cycling · eating disorders · feminism · fitness · motivation

A return to fitness in 2018 (Guest post)

Biking with a friend

I love to make New Year’s resolutions, although I sometimes have uneven results. My main and most exciting New Year’s resolution for 2018 is to do 218 workouts – they don’t have to be particularly strenuous or any set length but they have to be fun and pleasurable.

I hope that 2018 – the year I turn 40 – will be at my fittest year ever. This isn’t an extreme goal because my fittest year was probably 2011, when I was running regularly, had not yet gotten my driver’s license so cycled everywhere out of necessity, and impulsively bought an expensive personal training program. I was 33, so it is not as if I am trying to re-live athletic teen years, which would be considerably harder. I was actually the type of kid for whom gym class was a nightmare. I walked the field when I was supposed to run, regularly ‘forgot’ my gym clothes, and dreaded group sports when my lack of any skill would be humiliatingly apparent to all my classmates.

I was not fit in any sense of the word until my late twenties when I started to cycle everywhere often, in those years, pulling two children and/or groceries (!!) in a bike trailer. When I was 30 and newly single I decided to try some new activities: running, roller derby, hot yoga, and weight-training. I felt fantastic, met some great people, and began to think of myself as a fit, even athletic, person. I felt strong and powerful and had a lot of fun. I still remember the exhilarating day I ran 13 km for the first time. As someone who a couple years earlier could not run one block, I was extremely proud of myself.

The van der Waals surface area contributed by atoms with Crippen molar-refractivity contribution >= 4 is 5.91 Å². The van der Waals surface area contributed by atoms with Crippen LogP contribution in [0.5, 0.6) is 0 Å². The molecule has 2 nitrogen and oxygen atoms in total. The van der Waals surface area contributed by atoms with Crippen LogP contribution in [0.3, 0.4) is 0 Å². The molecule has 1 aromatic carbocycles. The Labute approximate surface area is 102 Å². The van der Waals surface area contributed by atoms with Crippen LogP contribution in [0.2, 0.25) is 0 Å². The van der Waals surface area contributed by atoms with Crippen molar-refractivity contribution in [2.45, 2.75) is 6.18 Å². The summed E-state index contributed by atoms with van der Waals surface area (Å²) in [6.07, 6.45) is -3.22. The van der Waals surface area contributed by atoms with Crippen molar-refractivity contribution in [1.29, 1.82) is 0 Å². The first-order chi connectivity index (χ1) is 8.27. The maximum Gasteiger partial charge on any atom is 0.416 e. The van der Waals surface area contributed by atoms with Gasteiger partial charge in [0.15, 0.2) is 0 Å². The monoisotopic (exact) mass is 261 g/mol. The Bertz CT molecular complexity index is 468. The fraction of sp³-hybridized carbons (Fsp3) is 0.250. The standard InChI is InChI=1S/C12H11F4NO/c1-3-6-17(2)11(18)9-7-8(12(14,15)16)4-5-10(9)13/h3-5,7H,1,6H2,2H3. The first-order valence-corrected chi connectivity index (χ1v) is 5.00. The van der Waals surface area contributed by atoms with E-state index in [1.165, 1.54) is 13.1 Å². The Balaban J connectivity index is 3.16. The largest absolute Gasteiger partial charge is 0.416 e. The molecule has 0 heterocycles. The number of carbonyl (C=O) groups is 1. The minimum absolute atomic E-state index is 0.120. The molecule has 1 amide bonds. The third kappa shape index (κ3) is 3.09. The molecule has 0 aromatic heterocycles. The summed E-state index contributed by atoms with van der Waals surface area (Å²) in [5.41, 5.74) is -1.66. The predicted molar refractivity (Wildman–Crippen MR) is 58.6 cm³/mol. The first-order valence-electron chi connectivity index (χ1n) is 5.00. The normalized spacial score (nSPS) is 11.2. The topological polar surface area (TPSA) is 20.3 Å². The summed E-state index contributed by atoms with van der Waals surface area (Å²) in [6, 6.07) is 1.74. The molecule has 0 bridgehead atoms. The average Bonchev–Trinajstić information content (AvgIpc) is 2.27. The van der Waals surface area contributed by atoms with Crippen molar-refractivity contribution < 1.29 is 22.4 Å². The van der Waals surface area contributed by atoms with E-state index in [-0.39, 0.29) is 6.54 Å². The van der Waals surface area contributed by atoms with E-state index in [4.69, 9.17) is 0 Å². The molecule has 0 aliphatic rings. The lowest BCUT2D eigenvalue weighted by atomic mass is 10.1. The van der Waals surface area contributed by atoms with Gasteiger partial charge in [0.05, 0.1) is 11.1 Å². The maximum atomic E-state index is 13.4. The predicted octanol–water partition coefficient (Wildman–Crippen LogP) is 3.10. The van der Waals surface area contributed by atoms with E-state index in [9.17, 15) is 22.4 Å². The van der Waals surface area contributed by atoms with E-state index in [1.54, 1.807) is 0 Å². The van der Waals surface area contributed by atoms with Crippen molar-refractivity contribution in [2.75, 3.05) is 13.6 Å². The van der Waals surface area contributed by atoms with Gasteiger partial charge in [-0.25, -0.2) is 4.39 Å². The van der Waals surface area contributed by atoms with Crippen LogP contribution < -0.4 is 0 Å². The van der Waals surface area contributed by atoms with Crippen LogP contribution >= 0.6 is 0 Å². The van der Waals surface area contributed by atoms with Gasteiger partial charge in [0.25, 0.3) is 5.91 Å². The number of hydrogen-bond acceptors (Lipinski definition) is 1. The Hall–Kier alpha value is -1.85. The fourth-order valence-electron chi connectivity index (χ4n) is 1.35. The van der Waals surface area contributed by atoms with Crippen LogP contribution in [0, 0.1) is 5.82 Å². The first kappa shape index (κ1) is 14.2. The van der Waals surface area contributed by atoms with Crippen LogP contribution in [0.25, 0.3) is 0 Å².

Unfortunately, the fitness activities got confused with and integrated into disordered eating habits, which dulled my enjoyment. Healing from disordered eating, which for me meant restricted eating, and unattainable weight loss goals, meant also giving up some of my fitness goals. But now I am about turn 40, a busy PhD student, community activist, and mom. Giving up a strong focus on fitness may have been necessary for me to heal from disordered eating but it also meant that I lost the physical and emotional benefits of fitness especially the almost magical effect it has on my ability to deal constructively with stress.

I miss the camaraderie that accompanied roller derby practices and group runs. I miss experiencing my body as strong and powerful. When I think about my life in ten and twenty years, I want fitness to be an everyday part of it. So, I have made a plan to get to my fittest this year and to re-discover the joy of fitness.

The plan is simple: do 218 workouts in 2018 which will include some weight-training, a gentle triathlon, and a few no-pressure and fun 5 or 10 km runs.

Maybe I’ll even, finally, attempt a fall half marathon – but only if it brings me joy. I also hope to cycle year-round instead of taking a long winter break after which I always feel hesitant and creaky. The focus, other than doing the 218 workouts, will be on feeling pleasure in moving my body and having fun participating in physical activities with other people.

There will be absolutely no weight loss goals or restricted eating plans and I will steer clear of others who have integrated those elements into their fitness plans and motivations. I’m excited, motivated, and ready to have fun and feel strong!

Kayaking in Venice in 2017

Becky Ellis is a PhD student at Western University who studies the bee-human relationship in cities. She is a mom to four kids and a community activist. Becky loves gardening, cycling at a leisurely pace, and taking millions of pictures of bees. She also maintains the blog Permaculture for the People about social justice and urban permaculture.